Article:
So I know this is in agnostikah, and it doesn't really have anything to do with religion, but that's okay because I don't care. I think it's cool, and quite frankly, I don't feel like talking about religion. But this book did talk about the meaning of life.
"So many people walk around with a meaningless life. They seem half-asleep, even when they're busy doing things they think are important. This is because they're chasing the wrong things. The way you get meaning into your life is to devote yourself to loving others, devote yourself to your community around you, and devote yourself to creating something that gives you purpose and meaning." This is because love is important, and so is compassion. People need to help each other to ease suffering and to share pain and agony and stuff like that. "We really don't experience the world fully, because we're half-asleep, doing things we automatically think we have to do," like mindlessly paying bills, going to work every day, maintaining a schedule, going to bed, waking up, et cetera. It goes on forever. It's like we're in a trance, on auto-pilot, doing what we think we have to do. We don't do what we want to do, and we don't experience the things we want to experience. Life should be fun; it shouldn't be a burden. People should do what they love to do, not what they have to do.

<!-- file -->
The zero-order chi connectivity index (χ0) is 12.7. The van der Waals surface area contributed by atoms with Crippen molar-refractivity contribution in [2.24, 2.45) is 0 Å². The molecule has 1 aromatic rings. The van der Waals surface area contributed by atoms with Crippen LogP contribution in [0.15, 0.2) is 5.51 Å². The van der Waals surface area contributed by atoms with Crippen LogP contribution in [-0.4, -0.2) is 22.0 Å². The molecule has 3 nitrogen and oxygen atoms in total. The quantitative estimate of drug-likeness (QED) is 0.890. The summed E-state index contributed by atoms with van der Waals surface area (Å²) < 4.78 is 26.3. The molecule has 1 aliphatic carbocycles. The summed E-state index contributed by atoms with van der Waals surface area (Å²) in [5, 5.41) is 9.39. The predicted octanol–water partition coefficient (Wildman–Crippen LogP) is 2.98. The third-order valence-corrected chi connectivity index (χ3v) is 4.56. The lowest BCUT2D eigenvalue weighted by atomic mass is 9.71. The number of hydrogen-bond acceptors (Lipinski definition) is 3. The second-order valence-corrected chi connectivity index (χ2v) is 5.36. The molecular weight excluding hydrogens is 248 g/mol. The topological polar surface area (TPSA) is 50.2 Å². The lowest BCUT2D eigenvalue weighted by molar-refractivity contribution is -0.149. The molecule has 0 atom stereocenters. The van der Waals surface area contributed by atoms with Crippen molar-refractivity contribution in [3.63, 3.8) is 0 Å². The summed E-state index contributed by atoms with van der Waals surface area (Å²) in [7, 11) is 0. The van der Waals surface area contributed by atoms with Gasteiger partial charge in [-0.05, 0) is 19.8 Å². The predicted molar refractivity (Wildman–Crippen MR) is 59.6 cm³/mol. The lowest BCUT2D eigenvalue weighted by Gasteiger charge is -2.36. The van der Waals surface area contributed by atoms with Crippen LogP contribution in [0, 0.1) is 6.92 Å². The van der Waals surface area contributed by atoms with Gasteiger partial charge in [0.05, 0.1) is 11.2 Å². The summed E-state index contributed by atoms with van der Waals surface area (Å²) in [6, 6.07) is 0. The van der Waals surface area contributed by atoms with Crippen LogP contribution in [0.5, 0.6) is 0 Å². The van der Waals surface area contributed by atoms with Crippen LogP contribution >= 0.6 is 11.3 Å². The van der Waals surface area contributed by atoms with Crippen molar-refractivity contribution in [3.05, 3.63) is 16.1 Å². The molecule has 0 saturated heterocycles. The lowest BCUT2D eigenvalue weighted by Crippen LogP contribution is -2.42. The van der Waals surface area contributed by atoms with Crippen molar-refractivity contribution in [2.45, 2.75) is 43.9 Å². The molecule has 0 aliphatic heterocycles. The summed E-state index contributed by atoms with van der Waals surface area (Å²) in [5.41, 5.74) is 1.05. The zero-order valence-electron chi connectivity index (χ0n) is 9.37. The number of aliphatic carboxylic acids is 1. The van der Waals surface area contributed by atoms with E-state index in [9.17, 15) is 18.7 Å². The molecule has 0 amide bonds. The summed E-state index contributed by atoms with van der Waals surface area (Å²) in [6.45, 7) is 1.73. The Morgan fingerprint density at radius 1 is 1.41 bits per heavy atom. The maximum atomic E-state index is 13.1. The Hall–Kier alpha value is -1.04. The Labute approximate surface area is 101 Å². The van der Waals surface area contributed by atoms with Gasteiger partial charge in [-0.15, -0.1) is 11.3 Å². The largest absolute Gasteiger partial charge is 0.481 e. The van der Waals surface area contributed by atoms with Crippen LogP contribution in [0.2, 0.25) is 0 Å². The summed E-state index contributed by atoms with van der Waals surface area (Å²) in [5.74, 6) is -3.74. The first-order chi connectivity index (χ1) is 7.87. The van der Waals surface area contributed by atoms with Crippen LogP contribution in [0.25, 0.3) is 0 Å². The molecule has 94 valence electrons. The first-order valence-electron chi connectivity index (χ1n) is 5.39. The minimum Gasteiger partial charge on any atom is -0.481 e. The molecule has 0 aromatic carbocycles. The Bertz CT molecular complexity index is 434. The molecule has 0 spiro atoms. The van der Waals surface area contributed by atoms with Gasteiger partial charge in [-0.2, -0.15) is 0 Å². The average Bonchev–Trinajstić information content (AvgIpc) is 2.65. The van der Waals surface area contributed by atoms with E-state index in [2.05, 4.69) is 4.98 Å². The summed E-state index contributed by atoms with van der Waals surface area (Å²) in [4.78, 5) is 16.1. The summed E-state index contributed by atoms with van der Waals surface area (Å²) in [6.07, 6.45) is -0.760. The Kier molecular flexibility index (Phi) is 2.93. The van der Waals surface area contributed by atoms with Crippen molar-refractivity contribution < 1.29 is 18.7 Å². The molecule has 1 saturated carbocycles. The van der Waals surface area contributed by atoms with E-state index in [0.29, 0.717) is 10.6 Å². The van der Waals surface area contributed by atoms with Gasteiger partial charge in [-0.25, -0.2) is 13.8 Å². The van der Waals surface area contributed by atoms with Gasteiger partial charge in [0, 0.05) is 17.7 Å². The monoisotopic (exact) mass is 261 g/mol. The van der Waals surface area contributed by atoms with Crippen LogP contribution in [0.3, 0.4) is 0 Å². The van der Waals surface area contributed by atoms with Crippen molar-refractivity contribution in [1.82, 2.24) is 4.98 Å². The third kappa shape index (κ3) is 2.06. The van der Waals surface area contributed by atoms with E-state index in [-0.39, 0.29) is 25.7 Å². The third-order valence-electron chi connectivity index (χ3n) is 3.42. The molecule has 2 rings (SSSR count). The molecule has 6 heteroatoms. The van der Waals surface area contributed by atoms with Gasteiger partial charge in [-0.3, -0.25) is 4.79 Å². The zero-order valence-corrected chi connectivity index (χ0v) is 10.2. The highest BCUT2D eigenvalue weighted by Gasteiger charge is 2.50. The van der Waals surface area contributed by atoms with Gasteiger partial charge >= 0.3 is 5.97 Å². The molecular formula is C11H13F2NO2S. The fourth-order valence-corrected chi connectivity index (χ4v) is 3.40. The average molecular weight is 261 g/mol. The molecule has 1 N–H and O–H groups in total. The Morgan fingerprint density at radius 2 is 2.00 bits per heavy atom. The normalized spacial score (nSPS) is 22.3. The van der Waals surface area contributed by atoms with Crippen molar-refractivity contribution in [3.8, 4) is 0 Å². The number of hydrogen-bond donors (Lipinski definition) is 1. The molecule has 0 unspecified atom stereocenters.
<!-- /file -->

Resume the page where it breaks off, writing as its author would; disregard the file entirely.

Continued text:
It's interesting how sometimes "we feel lonely,... to the point of tears, but we don't let those tears come because we are not supposed to cry. Or how we feel a surge of love for [someone] but we don't say anything because we're frozen with the fear of what those words might do to the relationship." I'm sure we've all been there... I know I have. And sure, I regret it, but I have to move past it. People hold back their true feelings because they're afraid. Afraid of rejection, afraid of being alienated, afraid of being different. There's that song "big girls don't cry" and the idea that boys shouldn't cry. These ideas make it difficult for people to have emotions. Men don't want to be seen as "babies," so they suck it up and try to stay strong, when really all they need to do is cry. Crying is not a bad thing. It's a human thing.
It's also a human thing to crave human interaction and relationships. The book talks about a girl in the mental institution who would wake up in the morning, come out of her room, and go lie in the middle of the floor all day without saying a word. All she wanted was for someone to notice she was there. Everyone wants to be noticed, everyone wants to be cared about. It's human nature, and it makes life difficult sometimes when you feel like nobody is there and nobody cares. I feel that way a lot. I know I do.